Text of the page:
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Transboundary Spillovers and Decentralization of Environmental Policies

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  • Hilary Sigman

    ()
    (Rutgers University)

Abstract

Most US federal environmental policies allow states to assume responsibility for implementation and enforcement of regulations; states with this responsibility are referred to as “authorized” or having “primacy.” Although such decentralization may have benefits, it may also have costs with pollution spillovers across states. This paper estimates these costs empirically by studying the free riding of states authorized under the Clean Water Act. The analysis examines water quality in rivers around the US and includes fixed effects for the location where water quality is monitored to address unobserved geographic heterogeneity. The estimated equations show a 4% degradation of water quality downstream of authorized states, with an environmental cost downstream of $17 million annually.

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Bibliographic Info

Paper provided by Rutgers University, Department of Economics in its series Departmental Working Papers with number 200416.

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Length: 20 pages
Date of creation: 08 Sep 2004
Date of revision:
Handle: RePEc:rut:rutres:200416

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Keywords: decentralization; transboundary spillovers;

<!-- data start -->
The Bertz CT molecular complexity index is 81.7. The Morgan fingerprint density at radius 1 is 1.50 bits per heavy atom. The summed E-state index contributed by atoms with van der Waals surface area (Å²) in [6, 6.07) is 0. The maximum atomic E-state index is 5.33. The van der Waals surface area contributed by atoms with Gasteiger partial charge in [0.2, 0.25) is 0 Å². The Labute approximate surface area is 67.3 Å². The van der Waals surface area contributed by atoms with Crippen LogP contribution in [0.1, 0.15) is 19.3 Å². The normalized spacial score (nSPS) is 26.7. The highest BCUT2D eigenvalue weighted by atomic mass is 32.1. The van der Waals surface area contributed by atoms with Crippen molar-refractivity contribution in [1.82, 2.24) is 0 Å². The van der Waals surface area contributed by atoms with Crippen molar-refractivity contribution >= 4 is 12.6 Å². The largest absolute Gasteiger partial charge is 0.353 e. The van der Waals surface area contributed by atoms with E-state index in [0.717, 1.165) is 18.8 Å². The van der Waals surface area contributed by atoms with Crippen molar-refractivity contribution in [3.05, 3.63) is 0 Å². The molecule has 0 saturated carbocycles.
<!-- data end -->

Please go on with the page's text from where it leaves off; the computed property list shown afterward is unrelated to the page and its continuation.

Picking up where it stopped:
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  1. James R. Markusen & Edward R. Morey & Nancy Olewiler, 1992. "Noncooperative Equilibria in Regional Environmental Policies When Plant Locations are Endogenous," NBER Working Papers 4051, National Bureau of Economic Research, Inc.
  2. John A. List & Shelby Gerking, 2000. "Regulatory Federalism and Environmental Protection in the United States," Journal of Regional Science, Wiley Blackwell, vol. 40(3), pages 453-471.
  3. Hilary Sigman, 2001. "International Spillovers and Water Quality in Rivers: Do Countries Free Ride?," Departmental Working Papers 200111, Rutgers University, Department of Economics.
  4. Oates, Wallace E. & Schwab, Robert M., 1988. "Economic competition among jurisdictions: efficiency enhancing or distortion inducing?," Journal of Public Economics, Elsevier, vol. 35(3), pages 333-354, April.
  5. Arik Levinson, 2002. "Environmental Regulatory Competition: A Status Report and Some New Evident," Working Papers gueconwpa~02-02-07, Georgetown University, Department of Economics.
  6. Murdoch, James C & Sandler, Todd & Sargent, Keith, 1997. "A Tale of Two Collectives: Sulphur versus Nitrogen Oxides Emission Reduction in Europe," Economica, London School of Economics and Political Science, vol. 64(254), pages 281-301, May.
  7. Wayne B. Gray & Ronald J. Shadbegian, 2002. "‘Optimal’ Pollution Abatement – Whose Benefits Matter, and How Much?," NCEE Working Paper Series 200205, National Center for Environmental Economics, U.S. Environmental Protection Agency, revised Sep 2002.
  8. Sigman, Hilary, 2003. "Letting States Do the Dirty Work: State Responsibility for Federal Environmental Regulation," National Tax Journal, National Tax Association, vol. 56(1), pages 107-22, March.
  9. Kahn, Matthew E., 2004. "Domestic pollution havens: evidence from cancer deaths in border counties," Journal of Urban Economics, Elsevier, vol. 56(1), pages 51-69, July.
  10. Revesz, Richard L. & Stavins, Robert N., 2007. "Environmental Law," Handbook of Law and Economics, Elsevier.
  11. Helland, Eric & Whitford, Andrew B., 2003. "Pollution incidence and political jurisdiction: evidence from the TRI," Journal of Environmental Economics and Management, Elsevier, vol. 46(3), pages 403-424, November.
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